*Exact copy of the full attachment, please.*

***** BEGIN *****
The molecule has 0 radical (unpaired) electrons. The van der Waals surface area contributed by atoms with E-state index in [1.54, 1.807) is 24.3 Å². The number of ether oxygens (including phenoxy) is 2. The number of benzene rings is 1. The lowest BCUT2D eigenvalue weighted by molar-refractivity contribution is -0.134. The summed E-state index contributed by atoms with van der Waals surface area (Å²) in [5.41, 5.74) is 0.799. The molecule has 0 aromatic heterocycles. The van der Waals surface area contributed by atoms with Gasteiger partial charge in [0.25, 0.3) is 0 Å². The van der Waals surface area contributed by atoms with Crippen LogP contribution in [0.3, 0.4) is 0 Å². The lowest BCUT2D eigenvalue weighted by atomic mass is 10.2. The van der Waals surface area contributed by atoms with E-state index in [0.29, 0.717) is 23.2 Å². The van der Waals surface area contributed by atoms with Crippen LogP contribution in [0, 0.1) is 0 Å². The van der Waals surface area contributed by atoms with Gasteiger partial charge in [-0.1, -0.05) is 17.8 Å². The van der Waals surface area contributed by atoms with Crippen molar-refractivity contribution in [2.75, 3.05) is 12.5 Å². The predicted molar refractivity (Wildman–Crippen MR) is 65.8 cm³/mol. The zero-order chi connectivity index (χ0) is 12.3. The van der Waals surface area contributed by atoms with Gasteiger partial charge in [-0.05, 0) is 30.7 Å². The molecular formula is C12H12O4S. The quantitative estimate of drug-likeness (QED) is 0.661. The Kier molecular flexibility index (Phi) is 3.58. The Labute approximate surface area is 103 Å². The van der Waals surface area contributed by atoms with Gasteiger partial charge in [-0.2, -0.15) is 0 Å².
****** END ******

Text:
The molecule has 0 radical (unpaired) electrons. The van der Waals surface area contributed by atoms with E-state index in [1.54, 1.807) is 24.3 Å². The number of ether oxygens (including phenoxy) is 2. The number of benzene rings is 1. The lowest BCUT2D eigenvalue weighted by molar-refractivity contribution is -0.134. The summed E-state index contributed by atoms with van der Waals surface area (Å²) in [5.41, 5.74) is 0.799. The molecule has 0 aromatic heterocycles. The van der Waals surface area contributed by atoms with Gasteiger partial charge in [0.25, 0.3) is 0 Å². The van der Waals surface area contributed by atoms with Crippen LogP contribution in [0.3, 0.4) is 0 Å². The lowest BCUT2D eigenvalue weighted by atomic mass is 10.2. The van der Waals surface area contributed by atoms with E-state index in [0.29, 0.717) is 23.2 Å². The van der Waals surface area contributed by atoms with Crippen LogP contribution in [0, 0.1) is 0 Å². The van der Waals surface area contributed by atoms with Gasteiger partial charge in [-0.1, -0.05) is 17.8 Å². The van der Waals surface area contributed by atoms with Crippen molar-refractivity contribution in [2.75, 3.05) is 12.5 Å². The predicted molar refractivity (Wildman–Crippen MR) is 65.8 cm³/mol. The zero-order chi connectivity index (χ0) is 12.3. The van der Waals surface area contributed by atoms with Gasteiger partial charge in [-0.05, 0) is 30.7 Å². The molecular formula is C12H12O4S. The quantitative estimate of drug-likeness (QED) is 0.661. The Kier molecular flexibility index (Phi) is 3.58. The Labute approximate surface area is 103 Å². The van der Waals surface area contributed by atoms with Gasteiger partial charge in [-0.2, -0.15) is 0 Å².